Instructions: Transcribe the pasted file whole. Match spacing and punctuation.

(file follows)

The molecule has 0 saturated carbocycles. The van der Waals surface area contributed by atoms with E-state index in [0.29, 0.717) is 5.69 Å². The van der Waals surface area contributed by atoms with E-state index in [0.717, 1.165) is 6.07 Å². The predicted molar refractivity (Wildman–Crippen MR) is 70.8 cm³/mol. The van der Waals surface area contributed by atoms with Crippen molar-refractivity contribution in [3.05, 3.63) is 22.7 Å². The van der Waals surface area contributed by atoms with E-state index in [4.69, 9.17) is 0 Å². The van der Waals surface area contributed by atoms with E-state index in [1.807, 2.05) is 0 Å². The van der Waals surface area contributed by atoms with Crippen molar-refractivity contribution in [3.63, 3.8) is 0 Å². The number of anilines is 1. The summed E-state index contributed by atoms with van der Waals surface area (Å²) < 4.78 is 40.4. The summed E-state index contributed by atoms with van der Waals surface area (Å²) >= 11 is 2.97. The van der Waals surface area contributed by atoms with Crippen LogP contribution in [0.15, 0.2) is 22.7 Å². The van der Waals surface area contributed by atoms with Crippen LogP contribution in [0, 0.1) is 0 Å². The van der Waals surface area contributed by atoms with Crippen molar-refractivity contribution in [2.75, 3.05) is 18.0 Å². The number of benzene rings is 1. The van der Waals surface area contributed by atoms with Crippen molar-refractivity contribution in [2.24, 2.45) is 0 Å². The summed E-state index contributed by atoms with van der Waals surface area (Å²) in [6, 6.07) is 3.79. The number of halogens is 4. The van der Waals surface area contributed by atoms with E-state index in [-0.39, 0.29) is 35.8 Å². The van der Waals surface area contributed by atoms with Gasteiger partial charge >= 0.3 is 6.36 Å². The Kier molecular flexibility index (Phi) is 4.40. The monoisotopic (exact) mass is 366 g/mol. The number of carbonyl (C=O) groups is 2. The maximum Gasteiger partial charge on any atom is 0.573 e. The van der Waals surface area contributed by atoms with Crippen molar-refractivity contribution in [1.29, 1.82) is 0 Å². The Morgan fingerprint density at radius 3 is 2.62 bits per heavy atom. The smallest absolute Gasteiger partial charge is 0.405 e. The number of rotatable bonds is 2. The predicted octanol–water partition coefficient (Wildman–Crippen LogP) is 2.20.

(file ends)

The molecule has 0 saturated carbocycles. The van der Waals surface area contributed by atoms with E-state index in [0.29, 0.717) is 5.69 Å². The van der Waals surface area contributed by atoms with E-state index in [0.717, 1.165) is 6.07 Å². The predicted molar refractivity (Wildman–Crippen MR) is 70.8 cm³/mol. The van der Waals surface area contributed by atoms with Crippen molar-refractivity contribution in [3.05, 3.63) is 22.7 Å². The van der Waals surface area contributed by atoms with E-state index in [4.69, 9.17) is 0 Å². The van der Waals surface area contributed by atoms with E-state index in [1.807, 2.05) is 0 Å². The van der Waals surface area contributed by atoms with Crippen molar-refractivity contribution in [3.63, 3.8) is 0 Å². The number of anilines is 1. The summed E-state index contributed by atoms with van der Waals surface area (Å²) < 4.78 is 40.4. The summed E-state index contributed by atoms with van der Waals surface area (Å²) >= 11 is 2.97. The van der Waals surface area contributed by atoms with Crippen LogP contribution in [0.15, 0.2) is 22.7 Å². The van der Waals surface area contributed by atoms with Crippen LogP contribution in [0, 0.1) is 0 Å². The van der Waals surface area contributed by atoms with Crippen molar-refractivity contribution in [2.75, 3.05) is 18.0 Å². The number of benzene rings is 1. The van der Waals surface area contributed by atoms with Crippen molar-refractivity contribution in [2.24, 2.45) is 0 Å². The summed E-state index contributed by atoms with van der Waals surface area (Å²) in [6, 6.07) is 3.79. The number of halogens is 4. The van der Waals surface area contributed by atoms with E-state index in [-0.39, 0.29) is 35.8 Å². The van der Waals surface area contributed by atoms with Gasteiger partial charge >= 0.3 is 6.36 Å². The Kier molecular flexibility index (Phi) is 4.40. The monoisotopic (exact) mass is 366 g/mol. The number of carbonyl (C=O) groups is 2. The maximum Gasteiger partial charge on any atom is 0.573 e. The van der Waals surface area contributed by atoms with Crippen molar-refractivity contribution in [1.29, 1.82) is 0 Å². The Morgan fingerprint density at radius 3 is 2.62 bits per heavy atom. The smallest absolute Gasteiger partial charge is 0.405 e. The number of rotatable bonds is 2. The predicted octanol–water partition coefficient (Wildman–Crippen LogP) is 2.20.